||Posted - Jun 14 2014 : 12:17:03 AM
I have a vague memory of you posting this once before, apologies for not getting to them sooner. We get a constant stream of bug reports, feature request and other enquiries. Against this background, your test solution is not an easy bug report to process. I have been looking at this for a few hours now and I am still working through the first file I started in, "ExtractFunction.cpp".
If all of the files are this slow going, this is going to take weeks, since I cannot give it my full attention.
I agree that placing free functions into a namespace is sensible and reasonable. Based on bug reports some bugs are simply more likely to be discovered than others, so those are the ones we prioritise, and until this one has never come up. Perhaps because free functions don't come up in most bug reports.
||Posted - Jun 13 2014 : 6:56:24 PM
I posted the test suite 4 years ago.... http://forums.wholetomato.com/forum/topic.asp?TOPIC_ID=8732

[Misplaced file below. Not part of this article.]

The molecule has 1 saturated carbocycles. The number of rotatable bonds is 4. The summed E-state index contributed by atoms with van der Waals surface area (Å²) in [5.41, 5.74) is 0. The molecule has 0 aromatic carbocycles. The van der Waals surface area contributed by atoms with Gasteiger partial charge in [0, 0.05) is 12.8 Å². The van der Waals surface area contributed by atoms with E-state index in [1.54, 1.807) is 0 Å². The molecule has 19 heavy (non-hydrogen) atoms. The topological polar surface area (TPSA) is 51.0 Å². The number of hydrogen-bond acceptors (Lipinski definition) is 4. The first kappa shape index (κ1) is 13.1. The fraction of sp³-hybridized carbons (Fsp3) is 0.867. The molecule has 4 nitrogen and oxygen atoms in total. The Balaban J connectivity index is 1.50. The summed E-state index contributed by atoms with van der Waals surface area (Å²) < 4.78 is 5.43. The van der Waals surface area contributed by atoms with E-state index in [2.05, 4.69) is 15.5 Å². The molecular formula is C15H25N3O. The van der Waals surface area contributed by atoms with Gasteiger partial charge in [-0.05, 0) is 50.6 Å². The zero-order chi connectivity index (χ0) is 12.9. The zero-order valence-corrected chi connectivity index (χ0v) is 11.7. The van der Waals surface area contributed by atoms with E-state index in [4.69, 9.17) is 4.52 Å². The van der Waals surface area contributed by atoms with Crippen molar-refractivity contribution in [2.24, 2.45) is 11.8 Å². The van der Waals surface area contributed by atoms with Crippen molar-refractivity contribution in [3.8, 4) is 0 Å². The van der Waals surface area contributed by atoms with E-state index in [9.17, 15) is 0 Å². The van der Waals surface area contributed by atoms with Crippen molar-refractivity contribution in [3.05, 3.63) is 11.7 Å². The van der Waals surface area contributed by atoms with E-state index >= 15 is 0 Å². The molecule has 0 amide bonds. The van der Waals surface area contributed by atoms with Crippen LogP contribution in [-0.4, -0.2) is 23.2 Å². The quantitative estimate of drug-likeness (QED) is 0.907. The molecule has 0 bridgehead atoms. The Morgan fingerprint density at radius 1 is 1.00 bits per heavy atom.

Those tests have been in there all that time.
Having free functions inside a namespace is really common because namespaces are how you keep those functions segregated from polluting the global namespace.
||Posted - Jun 13 2014 : 5:31:43 PM
A lot of my testing of Extract Method over the years has been done on free functions, since it removes the added variable of the class, and until now I have never seen this particular bug. After a bit of testing I know why, the ordering problem only occurs when free functions are placed inside a namespace. Remove the namespace and the ordering is correct, the new function is placed above the original function. I have put in a bug report for this:
Now before you say this is an obvious bug we should have caught earlier I don't think anyone has ever reported this before. Certainly I am not finding any records of such a bug report.